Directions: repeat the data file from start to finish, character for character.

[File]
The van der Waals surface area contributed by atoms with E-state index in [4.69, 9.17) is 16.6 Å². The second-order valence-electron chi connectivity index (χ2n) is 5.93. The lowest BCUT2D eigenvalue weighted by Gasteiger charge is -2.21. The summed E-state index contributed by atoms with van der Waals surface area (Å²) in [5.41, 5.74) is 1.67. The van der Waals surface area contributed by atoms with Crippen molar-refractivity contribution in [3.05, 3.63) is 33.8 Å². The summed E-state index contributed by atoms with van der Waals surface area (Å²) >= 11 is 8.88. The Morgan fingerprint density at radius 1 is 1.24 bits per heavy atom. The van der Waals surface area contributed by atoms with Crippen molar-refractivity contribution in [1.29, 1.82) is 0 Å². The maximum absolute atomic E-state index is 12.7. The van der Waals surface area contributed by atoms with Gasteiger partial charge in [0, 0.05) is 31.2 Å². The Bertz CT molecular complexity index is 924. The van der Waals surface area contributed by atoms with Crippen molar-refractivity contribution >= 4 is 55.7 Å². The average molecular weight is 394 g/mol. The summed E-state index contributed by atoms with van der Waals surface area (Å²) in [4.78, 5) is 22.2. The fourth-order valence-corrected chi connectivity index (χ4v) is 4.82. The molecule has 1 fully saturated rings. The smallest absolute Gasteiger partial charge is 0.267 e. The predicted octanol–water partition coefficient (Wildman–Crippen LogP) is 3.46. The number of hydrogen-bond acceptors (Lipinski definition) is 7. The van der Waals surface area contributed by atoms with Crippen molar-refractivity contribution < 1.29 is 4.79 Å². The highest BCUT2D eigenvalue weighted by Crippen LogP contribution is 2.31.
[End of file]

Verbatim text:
The van der Waals surface area contributed by atoms with E-state index in [4.69, 9.17) is 16.6 Å². The second-order valence-electron chi connectivity index (χ2n) is 5.93. The lowest BCUT2D eigenvalue weighted by Gasteiger charge is -2.21. The summed E-state index contributed by atoms with van der Waals surface area (Å²) in [5.41, 5.74) is 1.67. The van der Waals surface area contributed by atoms with Crippen molar-refractivity contribution in [3.05, 3.63) is 33.8 Å². The summed E-state index contributed by atoms with van der Waals surface area (Å²) >= 11 is 8.88. The Morgan fingerprint density at radius 1 is 1.24 bits per heavy atom. The van der Waals surface area contributed by atoms with Crippen molar-refractivity contribution in [1.29, 1.82) is 0 Å². The maximum absolute atomic E-state index is 12.7. The van der Waals surface area contributed by atoms with Gasteiger partial charge in [0, 0.05) is 31.2 Å². The Bertz CT molecular complexity index is 924. The van der Waals surface area contributed by atoms with Crippen molar-refractivity contribution >= 4 is 55.7 Å². The average molecular weight is 394 g/mol. The summed E-state index contributed by atoms with van der Waals surface area (Å²) in [4.78, 5) is 22.2. The fourth-order valence-corrected chi connectivity index (χ4v) is 4.82. The molecule has 1 fully saturated rings. The smallest absolute Gasteiger partial charge is 0.267 e. The predicted octanol–water partition coefficient (Wildman–Crippen LogP) is 3.46. The number of hydrogen-bond acceptors (Lipinski definition) is 7. The van der Waals surface area contributed by atoms with Crippen molar-refractivity contribution < 1.29 is 4.79 Å². The highest BCUT2D eigenvalue weighted by Crippen LogP contribution is 2.31.